As we become more and more aware of the negative effects that food can have on our bodies (and appearance) a new trend in food has blossomed across the country that is often referred to as “farm to table.” In a nutshell, this trend is about supporting local organic farmers and bringing their fresh ingredients right to our tables for us to enjoy. L’Occitane, the beauty brand that we all know and love for their iconic Shea Butter Hand Cream, actually works with this same method that we appreciate for our food, but brings those fresh from the land ingredients straight to their beauty products.
We had the opportunity to visit their factories in Provence, France recently and learned a great deal about the inner-workings of the company. Founded by Olivier Baussan in 1976 by making shampoos with essential oils (dabbling with rosemary and lavender in the beginning, and expanding from there) and selling them at the local markets, Baussan always knew that he wanted to give back to Provence, where he was born.
As the company grew over the years, he constantly worked to ensure not only that the ingredients came from the surrounding land (Provence and the Mediterranean region) but also that the brand also made sure that their partners – the farmers and the women working to source the shea butter – were paid fairly as well. Due to these qualities, the brand flourished and gained a worldwide reputation for not only having quality products but for also being charitable, even leading to recognition from the U.N. for its work in Burkina Faso, where their partnership for fair trade has greatly improved the lives of the local women.
While speaking about the shea butter project in particular, Baussan told us that he spoke with the now-renowned scientist who was working on the formula for the shea butter hand cream, Yves Millou. Baussan told Millou to work on getting as much shea butter into that formula as possible, so that he could make sure that the women in Burkina Faso would have as much work as possible, and thus be able to improve their livelihoods. Millou succeeded of course, and the 20% shea butter formulation was created in 1993 – upped from the just 5% original formulation – and hasn’t changed to this day.
We spoke with Yves Millou, Jean-Louis Pierrisnard, R&D Group Scientific Director, and Laure Pierrisnard, International Skincare Marketing Director, in the L’Occitane factory labs about the process they go through for each of the ingredients that they want to use in their products.
They first explained that for all of their sustainable ingredients, the department works on sourcing them from growers, extracting the plants, learning about the plants and how they will work with the skin, and then they create formulation processes for each. From there, they make sure the formula is safe by submitting it to several microbiology tests, and then once it is determined that the product’s formula is bacteria-resistant, they go through clinical testing on volunteers to test the true safety and efficiency of the formula. Once the formula’s safety and effectiveness is approved, the company can then file for any patents or regulations and registrations it needs in various countries in order to be sold.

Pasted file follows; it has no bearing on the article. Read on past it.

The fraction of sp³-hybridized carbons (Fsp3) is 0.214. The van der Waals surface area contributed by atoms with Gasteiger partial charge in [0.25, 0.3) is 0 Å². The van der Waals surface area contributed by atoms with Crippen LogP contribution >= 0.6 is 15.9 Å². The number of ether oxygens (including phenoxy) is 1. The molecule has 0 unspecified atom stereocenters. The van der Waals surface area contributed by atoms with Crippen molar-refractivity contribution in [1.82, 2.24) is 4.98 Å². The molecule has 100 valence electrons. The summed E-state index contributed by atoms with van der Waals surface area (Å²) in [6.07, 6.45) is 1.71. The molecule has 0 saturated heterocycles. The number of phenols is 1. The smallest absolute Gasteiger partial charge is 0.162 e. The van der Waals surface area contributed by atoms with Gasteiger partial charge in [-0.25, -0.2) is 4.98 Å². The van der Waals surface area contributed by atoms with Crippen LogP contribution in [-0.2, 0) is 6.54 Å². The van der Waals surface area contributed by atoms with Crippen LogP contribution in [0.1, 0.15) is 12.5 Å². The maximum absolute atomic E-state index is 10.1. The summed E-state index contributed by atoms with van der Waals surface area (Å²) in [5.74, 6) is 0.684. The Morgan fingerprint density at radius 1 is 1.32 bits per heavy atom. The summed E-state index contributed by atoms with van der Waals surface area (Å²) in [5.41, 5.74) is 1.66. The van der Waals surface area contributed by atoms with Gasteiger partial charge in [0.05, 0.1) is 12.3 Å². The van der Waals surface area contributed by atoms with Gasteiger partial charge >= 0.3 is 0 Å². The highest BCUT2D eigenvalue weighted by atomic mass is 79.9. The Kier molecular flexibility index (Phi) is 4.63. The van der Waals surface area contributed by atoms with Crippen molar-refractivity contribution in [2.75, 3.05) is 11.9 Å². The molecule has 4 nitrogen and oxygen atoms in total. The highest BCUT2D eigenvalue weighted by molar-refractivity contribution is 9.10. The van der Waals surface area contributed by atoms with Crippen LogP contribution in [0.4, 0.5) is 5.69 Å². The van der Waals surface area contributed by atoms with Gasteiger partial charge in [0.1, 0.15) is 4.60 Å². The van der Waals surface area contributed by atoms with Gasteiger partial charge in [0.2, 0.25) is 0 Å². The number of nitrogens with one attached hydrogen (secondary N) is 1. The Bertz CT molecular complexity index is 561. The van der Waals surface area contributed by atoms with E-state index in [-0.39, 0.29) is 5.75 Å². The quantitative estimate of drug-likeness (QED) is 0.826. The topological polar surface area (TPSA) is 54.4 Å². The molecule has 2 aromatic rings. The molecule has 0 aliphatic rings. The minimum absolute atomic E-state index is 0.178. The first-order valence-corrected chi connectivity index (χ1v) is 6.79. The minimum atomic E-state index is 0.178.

Below are some of the most vital ingredients that L’Occitane works with for their products, how they source them, and what benefits they have for our skin.
L’Occitane is well-known for its use of lavender in its products, but what many people don’t realize is that the brand is one of the few to use fine lavender rather than lavendin. Lavendin has a similar look but yields a different scent, and is actually a heartier plant so is often easier for the farmers to grow. Because of that fact, lavendin is often found in detergents or household products because it can be grown in such mass quantities. L’Occitane currently has partnerships with 23 different lavender growers (consisting of 20,000 acres of lavender) to ensure a good crop each year, making them the leader in lavender production around the world.
The immortelle flower grows in Corsica and was discovered in 2001 by L’Occitane, after a local told them that they had to look into what these flowers might be able to do for the skin, because after they are picked they actually never wilt. After much research, the anti-aging Divine Cream was launched (and just recently relaunched) combining the immortelle flowers and 7 plant-derived active ingredients.
As mentioned earlier, the brand’s 100% fair trade shea butter has transformed the lives of many, many women in Africa – impacting 200,000 people to be exact. Picking the shea nuts is a tradition that only women are allowed to work on, thus guaranteeing them jobs and ways to help their families. Due to their shea butter products, L’Occitane orders 600 tons of shea butter from Burkina Faso each year, creating a quality ingredient for the brand and ensuring that these women improve their lifestyles.
L’Occitane works with almond farmers to gather the broken pieces of the almonds from their harvest each spring. Farmers will often wind up with 20% of their crop broken in pieces due to the harvest machinery, and although this crop can’t be sold as whole almonds, it can be used for almond oil – perfect for L’Occitane.
Verbena is nicknamed the “enchanter’s plant” due to a legend that witches used it for medicines. L’Occitane uses it because it is extremely moisturizing and refreshing – the verbena line not only has a lemon-y fresh scent, but the scent can also relax you. Plus, the plant is said to have healing qualities if eaten raw too!